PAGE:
During mid-May in La Paz, BCS Mexico, at 24 degrees North, the four solar panels produce power as follows:
9 AM - 10 amps
11 AM - 2 PM 25+ amps
4 PM - 15 amps
7 PM - 3 amps
The four solar panels are mounted on an aluminum arch built by Atlantic Towers in New Jersey. The arch is made from round 2" aluminum tubing. The tower is very strong, I climb on it to clean the panels.
The blue fitting on the stern, just above the swim step, is the mount for the Sailomat wind vane. When we are at anchor we remove one bolt and then remove the Sailomat. We can then use the swim step and ladder as needed.
We carry a 2 HP Suzuki outboard as a spare in case the 9.8 HP Nissan fails.
The shore in the distance is the El Magote anchorage and peninsula on the north side of the La Paz inner harbor.
In the picture to the right you can see the round Anchorlina reel that holds 180' of 2" webbing that serves as the anchor rode for the 22 pound Danforth that is carried next to the Anchorlina roller. We use 15' of 5/16" BBB chain with the Danforth.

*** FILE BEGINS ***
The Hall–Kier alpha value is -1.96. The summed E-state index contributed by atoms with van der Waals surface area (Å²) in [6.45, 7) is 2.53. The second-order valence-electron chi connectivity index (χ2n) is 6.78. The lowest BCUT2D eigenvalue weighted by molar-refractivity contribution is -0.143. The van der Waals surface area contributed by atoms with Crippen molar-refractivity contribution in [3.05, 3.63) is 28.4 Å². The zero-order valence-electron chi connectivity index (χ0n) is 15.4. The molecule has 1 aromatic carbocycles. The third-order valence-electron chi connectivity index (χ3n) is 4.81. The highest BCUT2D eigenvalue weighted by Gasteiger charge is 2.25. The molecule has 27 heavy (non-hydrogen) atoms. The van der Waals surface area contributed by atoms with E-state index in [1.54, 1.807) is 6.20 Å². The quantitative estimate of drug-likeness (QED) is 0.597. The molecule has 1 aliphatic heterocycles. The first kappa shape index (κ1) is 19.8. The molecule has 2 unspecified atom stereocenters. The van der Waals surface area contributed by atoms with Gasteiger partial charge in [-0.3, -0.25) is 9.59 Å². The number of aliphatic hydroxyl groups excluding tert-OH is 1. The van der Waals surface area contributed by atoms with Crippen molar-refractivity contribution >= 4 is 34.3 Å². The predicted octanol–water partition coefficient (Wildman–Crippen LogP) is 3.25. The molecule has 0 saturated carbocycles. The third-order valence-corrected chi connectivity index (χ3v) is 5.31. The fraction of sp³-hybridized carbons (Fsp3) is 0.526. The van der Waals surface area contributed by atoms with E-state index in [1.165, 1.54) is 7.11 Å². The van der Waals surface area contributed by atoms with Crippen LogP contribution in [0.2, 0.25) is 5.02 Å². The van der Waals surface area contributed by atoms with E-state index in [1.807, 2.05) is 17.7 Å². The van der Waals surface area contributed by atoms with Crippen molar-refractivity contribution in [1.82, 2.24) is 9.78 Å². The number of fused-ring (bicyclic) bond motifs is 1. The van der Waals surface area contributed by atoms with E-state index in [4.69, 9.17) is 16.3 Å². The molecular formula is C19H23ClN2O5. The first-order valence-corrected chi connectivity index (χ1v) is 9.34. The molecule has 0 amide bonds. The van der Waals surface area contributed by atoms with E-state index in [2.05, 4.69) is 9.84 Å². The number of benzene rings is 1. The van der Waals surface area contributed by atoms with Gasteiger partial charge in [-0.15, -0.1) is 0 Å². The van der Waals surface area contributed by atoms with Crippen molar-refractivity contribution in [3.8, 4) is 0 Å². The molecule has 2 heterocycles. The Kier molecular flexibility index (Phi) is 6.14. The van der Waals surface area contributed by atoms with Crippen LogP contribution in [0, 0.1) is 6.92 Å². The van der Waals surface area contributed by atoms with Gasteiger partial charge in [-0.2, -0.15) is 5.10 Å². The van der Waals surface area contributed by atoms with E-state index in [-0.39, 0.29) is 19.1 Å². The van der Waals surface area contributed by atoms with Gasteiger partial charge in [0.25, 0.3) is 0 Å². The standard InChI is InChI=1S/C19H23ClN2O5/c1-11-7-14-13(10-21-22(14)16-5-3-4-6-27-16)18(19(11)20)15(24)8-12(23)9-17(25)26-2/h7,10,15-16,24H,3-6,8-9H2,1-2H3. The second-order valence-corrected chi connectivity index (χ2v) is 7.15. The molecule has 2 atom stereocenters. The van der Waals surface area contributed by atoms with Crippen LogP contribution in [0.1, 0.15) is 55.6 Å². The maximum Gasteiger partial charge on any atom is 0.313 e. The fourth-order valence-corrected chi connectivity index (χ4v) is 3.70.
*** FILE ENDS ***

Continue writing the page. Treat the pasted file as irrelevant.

The triangular set of stainless tubing sticking out aft from the arch is the hoist for the outboard. We use a 4:1 block and tackle with 1/2" line to raise and lower the 61 pound Nissan from its mount on the stern pulpit, just aft of the Lifesling.
We have a 35 watt light mounted on a swivel on the solar panel arch. That light can be seen on the far side of the arch. We can sit in the cockpit and read at night or we can work in the cockpit with a real BRIGHT light on.
Each solar panel has it's own junction box and is independently wired to the common junction box mounted on the bottom of the top rail of the arch. You can see the 0/2 battery cable hanging down from that box , just to the right of the backstay in the center of the picture.
Each solar panel can be connected or disconnected from the system independently of the others.
There is 20' of 0/2 battery cable connecting the common junction box to the 12V bus bar in the engine room. The battery cable runs thru the inside of the forward 2" tube of the arch, down thru the deck, and into the engine room.
This picture was taken while in the Chula Vista Marina, just south of San Diego. That is the fishing pier in the background.